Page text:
Phase I: Don conferred with TOH staff who have strong relationships with Indigenous communities in Nunavut and the Champlain region.
Phase II: Don conducted interviews and facilitated group meetings with community representatives and other parties in the Ottawa region.
Phase III: Don travelled to Iqaluit to conduct three days of interviews and group meetings with patients and their families, community spokespersons, appropriate health-care stakeholders, and TOH officials.
Phase IV: Don prepared a final report from these investigations, Stronger Voices, Better Care, which provides TOH with strategic guidance on how to engage these Inuit communities on patient-centred care; and which offers a series of practical recommendations to immediately improve patient services.
WORK ON OPEN GOVERNMENT
The OGP Practice Group On Dialogue and Deliberation (September 2017 – March 2021)
The Open Government Partnership (OGP) is an international organization of 77 national governments (including Canada) and 106 local and subnational governments (including Ontario), who are working together to promote open government. Don co-founded and co-chaired the OGP’s Practice Group on Dialogue and Deliberation, along with a representative of the Australian government (see https://www.opengovpartnership.org/ogp-practice-group-on-dialogue-and-deliberation/#content). This international team of eight practitioners has produced four major research papers on public deliberation:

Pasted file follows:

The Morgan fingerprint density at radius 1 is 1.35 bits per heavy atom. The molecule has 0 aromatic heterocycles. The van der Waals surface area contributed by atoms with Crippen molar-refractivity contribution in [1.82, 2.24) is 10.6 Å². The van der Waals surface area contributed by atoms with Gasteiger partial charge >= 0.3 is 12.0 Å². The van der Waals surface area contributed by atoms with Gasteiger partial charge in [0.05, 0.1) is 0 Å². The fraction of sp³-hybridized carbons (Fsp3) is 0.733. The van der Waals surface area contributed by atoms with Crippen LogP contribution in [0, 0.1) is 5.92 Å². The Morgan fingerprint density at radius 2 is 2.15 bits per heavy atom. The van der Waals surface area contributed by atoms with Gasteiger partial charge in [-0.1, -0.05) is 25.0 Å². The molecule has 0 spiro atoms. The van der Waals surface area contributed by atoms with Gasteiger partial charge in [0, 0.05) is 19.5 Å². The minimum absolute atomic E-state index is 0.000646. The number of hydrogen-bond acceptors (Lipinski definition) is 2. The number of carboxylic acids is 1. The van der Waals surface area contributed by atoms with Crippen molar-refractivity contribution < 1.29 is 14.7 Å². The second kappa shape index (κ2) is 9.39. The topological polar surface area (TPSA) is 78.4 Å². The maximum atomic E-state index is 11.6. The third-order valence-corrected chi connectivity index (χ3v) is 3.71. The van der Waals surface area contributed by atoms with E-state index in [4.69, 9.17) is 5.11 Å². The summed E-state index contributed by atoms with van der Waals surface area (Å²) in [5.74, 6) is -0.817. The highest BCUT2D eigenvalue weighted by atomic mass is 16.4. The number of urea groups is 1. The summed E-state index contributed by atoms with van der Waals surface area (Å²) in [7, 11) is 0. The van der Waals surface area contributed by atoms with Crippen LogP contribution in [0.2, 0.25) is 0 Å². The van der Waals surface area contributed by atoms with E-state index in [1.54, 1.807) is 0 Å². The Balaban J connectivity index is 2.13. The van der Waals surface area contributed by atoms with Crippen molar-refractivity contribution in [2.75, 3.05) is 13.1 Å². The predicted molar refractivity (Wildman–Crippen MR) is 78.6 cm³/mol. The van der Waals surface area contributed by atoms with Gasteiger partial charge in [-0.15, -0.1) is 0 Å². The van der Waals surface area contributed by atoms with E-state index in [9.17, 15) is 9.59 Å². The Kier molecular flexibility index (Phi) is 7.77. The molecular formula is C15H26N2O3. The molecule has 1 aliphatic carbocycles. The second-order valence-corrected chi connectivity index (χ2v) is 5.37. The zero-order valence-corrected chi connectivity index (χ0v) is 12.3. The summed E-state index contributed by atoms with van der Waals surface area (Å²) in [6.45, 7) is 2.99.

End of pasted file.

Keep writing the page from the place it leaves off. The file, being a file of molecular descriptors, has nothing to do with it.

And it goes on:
- Volume I, Public Deliberation: Getting Policy-Making Out from Behind Closed Doors, frames several key challenges facing policymakers in today’s environment and shows how public deliberation can solve them.
- Volume II, Informed Participation: A Guide to Designing Public Deliberation Processes, is a step-by-step guide to designing deliberative processes.
- Volume III, Informed Participation: Workshop on Designing Public Deliberation Processes, contains a toolkit for a two-day training course and workshop on public deliberation.
- Volume IV, The Role of Narrative Building in Public Deliberation, uses three case studies to illustrate key techniques and challenges in building “shared narratives,” that is, stories that opponents in a debate can create together to help them reframe divisive issues and find common ground.
Don was the principal writer and conceptual architect for these papers. Over three years, the Group held virtual monthly meetings to discuss and develop their views on deliberation. Together with his co-chair, Don led, planned, and facilitated the ongoing dialogue.
Open Government – A Pan-Canadian Perspective (September 2016 – June 2017)